Where, is a small positive number ( in our experiments). This way, we sample more pixels of the negative class from regions of the scene that differ significantly in spectral characteristics from the labelled positive class. The main drawback of this heuristic stems from its assumption that each cluster containing positive pixels is likely to contain some user-labelled pixels. This is possible only under two conditions: a) the spectral uniformity of the positive class is high enough for the unsupervised segmentation algorithm to include all the positive pixels in the same cluster, or, b) the user labels the positive pixels uniformly over all the different regions of the HSI scene in which the positive class occurs. Additionally, under this model, every pixel in a cluster gets assigned the same probability of being sampled for the negative class regardless of its spatial-proximity to the labelled positive samples. This can directly affect the specificity of the classifier.
3.2. Spectral-spatial Retrieval Model
The spectral and spatial heuristics make certain assumptions about material distribution and the behavior of the annotator. Although these assumptions seldom hold completely, they do hold true to a certain degree in natural HSI scenes. Our goal is to design a retrieval model that outputs a lower-bound on the estimate of whenever one or more of these assumptions are violated in an image. A multiplicative combination of the spatial (equation 8) and spectral (equation 9) factors described in Section 3.1 achieves this goal and compensates for the drawbacks of the individual heuristics. The conditional probability of an unlabelled pixel belonging to the positive class under this retrieval model is given by:
We evaluate our retrieval model on three benchmark HSI datasets and two annotation models that simulate the behavior of a human annotator.
4. Experimental Results
In this section we compare the performances of the methods proposed in Section 3.
4.1. Data Sets
We perform our experiments on three popular hyperspectral image classification data sets – Indian Pines (Baumgardner et al., 2015), Salinas, and Pavia University scene222http://www.ehu.eus/ccwintco/index.php?title=Hyperspectral_Remote_ Sensing_Scenes. Some classes in the Indian Pines data set have very few samples. We reject those classes and select the top classes by population for experimentation. The problem of insufficient samples is less severe for Salinas and U. Pavia and all the classes are taken into account. We choose Corn-notill (class ), Stubble (class ) and Asphalt (class ) as positive classes for Indian Pines, Salinas and U. Pavia datasets respectively. These materials appear in multiple disconnected patches in their corresponding scenes. This puts to test the ability of our methods to model the dramatic spatial variability of spectral signature in HSI scenes. Additionally, these materials form mid-sized classes in their corresponding datasets. Hence the results we obtain about them from our experiments are statistically significant. We sample of the pixels of the positive class using one of the annotation models described in Section 4.2 to construct the labelled positive set, . The rest of the pixels constitute the set of unlabelled samples, . For NNRE-PU experiments we uniform-randomly sample points from for use in training. In the PN classification experiments, an equal number of negative samples as the labelled positive set are drawn from where is given by equation 10. As different frequency channels have different dynamic ranges, their values are normalized to the range using the transformation defined in equation 11, where denotes the random variable corresponding to the pixel values of a given channel.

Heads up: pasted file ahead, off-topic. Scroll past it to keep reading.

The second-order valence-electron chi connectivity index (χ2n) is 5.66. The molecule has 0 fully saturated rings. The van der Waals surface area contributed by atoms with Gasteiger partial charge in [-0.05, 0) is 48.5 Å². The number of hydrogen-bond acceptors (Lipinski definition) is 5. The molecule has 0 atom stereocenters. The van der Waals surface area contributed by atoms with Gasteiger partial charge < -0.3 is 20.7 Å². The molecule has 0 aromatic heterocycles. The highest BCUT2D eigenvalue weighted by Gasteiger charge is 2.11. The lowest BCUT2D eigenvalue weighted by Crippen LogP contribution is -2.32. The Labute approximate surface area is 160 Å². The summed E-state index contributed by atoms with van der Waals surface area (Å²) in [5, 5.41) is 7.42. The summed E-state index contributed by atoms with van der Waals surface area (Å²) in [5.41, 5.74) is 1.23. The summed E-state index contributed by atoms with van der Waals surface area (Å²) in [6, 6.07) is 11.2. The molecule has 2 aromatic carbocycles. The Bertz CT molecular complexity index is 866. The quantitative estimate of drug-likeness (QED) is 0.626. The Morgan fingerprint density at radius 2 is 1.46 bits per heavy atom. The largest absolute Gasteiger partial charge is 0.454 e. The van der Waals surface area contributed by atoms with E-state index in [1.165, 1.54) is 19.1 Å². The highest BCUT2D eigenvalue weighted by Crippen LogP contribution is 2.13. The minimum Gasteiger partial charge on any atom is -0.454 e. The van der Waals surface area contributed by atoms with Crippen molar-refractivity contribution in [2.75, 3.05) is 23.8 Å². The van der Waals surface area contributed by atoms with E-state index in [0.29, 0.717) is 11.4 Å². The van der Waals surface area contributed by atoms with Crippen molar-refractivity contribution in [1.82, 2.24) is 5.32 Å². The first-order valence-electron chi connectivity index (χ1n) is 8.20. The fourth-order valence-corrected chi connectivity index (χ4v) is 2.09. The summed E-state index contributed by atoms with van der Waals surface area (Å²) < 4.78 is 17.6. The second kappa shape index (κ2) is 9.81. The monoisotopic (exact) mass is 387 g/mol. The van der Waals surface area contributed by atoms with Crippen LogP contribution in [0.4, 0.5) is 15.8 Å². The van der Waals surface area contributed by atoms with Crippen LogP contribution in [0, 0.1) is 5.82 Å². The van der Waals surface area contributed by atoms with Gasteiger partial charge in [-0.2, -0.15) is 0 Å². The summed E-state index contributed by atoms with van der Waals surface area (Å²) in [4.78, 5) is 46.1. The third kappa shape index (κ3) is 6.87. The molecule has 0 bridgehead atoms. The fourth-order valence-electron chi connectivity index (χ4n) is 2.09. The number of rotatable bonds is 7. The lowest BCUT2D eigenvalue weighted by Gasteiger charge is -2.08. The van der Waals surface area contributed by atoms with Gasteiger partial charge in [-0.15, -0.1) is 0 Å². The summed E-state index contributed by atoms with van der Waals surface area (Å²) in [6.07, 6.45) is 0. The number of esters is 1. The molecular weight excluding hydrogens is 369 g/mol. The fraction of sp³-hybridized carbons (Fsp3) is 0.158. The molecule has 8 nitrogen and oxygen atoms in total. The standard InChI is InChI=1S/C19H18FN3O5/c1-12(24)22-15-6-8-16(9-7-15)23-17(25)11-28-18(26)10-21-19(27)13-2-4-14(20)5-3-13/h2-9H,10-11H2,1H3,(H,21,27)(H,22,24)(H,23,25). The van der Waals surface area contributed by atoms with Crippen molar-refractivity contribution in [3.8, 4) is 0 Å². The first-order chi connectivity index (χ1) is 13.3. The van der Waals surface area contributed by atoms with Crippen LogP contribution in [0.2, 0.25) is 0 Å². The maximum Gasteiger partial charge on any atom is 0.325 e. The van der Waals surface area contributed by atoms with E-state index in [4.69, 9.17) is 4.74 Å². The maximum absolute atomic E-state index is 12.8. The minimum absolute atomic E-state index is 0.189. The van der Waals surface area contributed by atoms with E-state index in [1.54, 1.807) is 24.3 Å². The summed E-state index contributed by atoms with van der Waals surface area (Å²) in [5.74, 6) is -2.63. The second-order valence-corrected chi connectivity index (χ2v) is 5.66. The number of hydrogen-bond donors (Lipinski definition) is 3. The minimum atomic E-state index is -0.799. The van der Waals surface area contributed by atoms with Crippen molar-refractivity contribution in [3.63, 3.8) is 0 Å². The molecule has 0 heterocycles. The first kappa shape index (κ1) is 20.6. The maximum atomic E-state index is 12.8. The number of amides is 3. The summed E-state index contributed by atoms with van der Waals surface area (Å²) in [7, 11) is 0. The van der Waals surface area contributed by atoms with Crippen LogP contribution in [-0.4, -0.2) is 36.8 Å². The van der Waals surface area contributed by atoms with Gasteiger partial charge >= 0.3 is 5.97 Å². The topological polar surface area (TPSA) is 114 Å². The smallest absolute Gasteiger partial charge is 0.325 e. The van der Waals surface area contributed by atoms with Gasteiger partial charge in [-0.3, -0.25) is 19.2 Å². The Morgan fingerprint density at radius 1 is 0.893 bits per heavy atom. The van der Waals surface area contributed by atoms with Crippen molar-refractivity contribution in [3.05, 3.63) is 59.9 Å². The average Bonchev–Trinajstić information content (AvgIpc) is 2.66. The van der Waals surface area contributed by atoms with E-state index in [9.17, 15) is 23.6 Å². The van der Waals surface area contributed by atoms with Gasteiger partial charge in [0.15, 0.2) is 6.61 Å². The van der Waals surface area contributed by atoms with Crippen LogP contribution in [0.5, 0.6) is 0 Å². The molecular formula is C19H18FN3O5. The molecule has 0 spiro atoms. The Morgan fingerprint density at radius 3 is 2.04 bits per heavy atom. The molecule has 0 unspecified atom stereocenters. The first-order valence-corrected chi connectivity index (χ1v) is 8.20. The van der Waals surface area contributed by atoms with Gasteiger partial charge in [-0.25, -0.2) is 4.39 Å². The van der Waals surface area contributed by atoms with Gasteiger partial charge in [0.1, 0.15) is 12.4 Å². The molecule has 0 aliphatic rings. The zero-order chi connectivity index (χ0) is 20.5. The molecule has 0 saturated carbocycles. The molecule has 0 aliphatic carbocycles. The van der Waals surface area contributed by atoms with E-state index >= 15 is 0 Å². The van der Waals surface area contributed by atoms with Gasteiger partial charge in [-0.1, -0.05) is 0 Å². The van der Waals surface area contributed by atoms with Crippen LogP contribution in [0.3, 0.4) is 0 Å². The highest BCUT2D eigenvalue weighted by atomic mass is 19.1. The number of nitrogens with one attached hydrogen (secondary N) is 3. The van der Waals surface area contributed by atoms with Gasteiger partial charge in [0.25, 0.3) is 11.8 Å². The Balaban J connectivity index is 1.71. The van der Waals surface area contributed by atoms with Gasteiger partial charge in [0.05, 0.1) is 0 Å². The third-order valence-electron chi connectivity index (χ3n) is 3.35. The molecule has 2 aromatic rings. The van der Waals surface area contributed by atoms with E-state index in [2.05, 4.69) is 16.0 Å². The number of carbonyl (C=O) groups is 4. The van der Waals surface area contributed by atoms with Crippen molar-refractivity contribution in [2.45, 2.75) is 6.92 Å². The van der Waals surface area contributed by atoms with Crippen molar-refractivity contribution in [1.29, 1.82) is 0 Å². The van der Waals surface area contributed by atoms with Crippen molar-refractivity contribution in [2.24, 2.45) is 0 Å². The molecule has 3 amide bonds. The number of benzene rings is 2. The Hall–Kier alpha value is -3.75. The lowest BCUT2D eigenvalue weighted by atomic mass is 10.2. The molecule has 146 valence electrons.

4.2. Annotation Models
We explore two annotation models for constructing the labelled positive set, : a) uniform, and b) blob. Imagine that the positive class forms connected components in an HSI scene – where two pixels are considered connected if and only if they are adjacent to each other. The uniform annotation model samples uniformly from all the connected components. It models the case in which the user labels positive samples uniformly across all instances of spatial occurrence of the positive class. The blob annotation model, on the other hand, models the more practical case in which the user labels a small blob of positive pixels in one location of the image. We implement blob annotation model by starting at a random positive sample, adding it to and expanding by searching and adding the adjoining positive pixels in a breadth first fashion. The sampler never leaves a connected component of positive pixels until all the pixels have been included in . After that, it shifts to a random positive pixel in a different connected component and repeats the process until the requisite number of positive samples have been drawn.
|Indian Pines||Salinas||U. Pavia|
|Place||Northwestern Indiana||Salinas Valley California||Pavia, Northern Italy|
|No. of Channels||220||224||103|
|No. of Classes||16||16||9|
4.3. Evaluation Metrics
We evaluate our PU learning algorithms in terms of precision, recall, F-score, and area under the receiver operating characteristics curve (AUC) (Powers, 2011).
4.4. Operating Point and Hyperparameter Selection
We choose the operating point of our classifiers to minimize the expected cost of mis-classification of a point in the Receiver Operating Curve (ROC) space (Langdon, 2011) given by: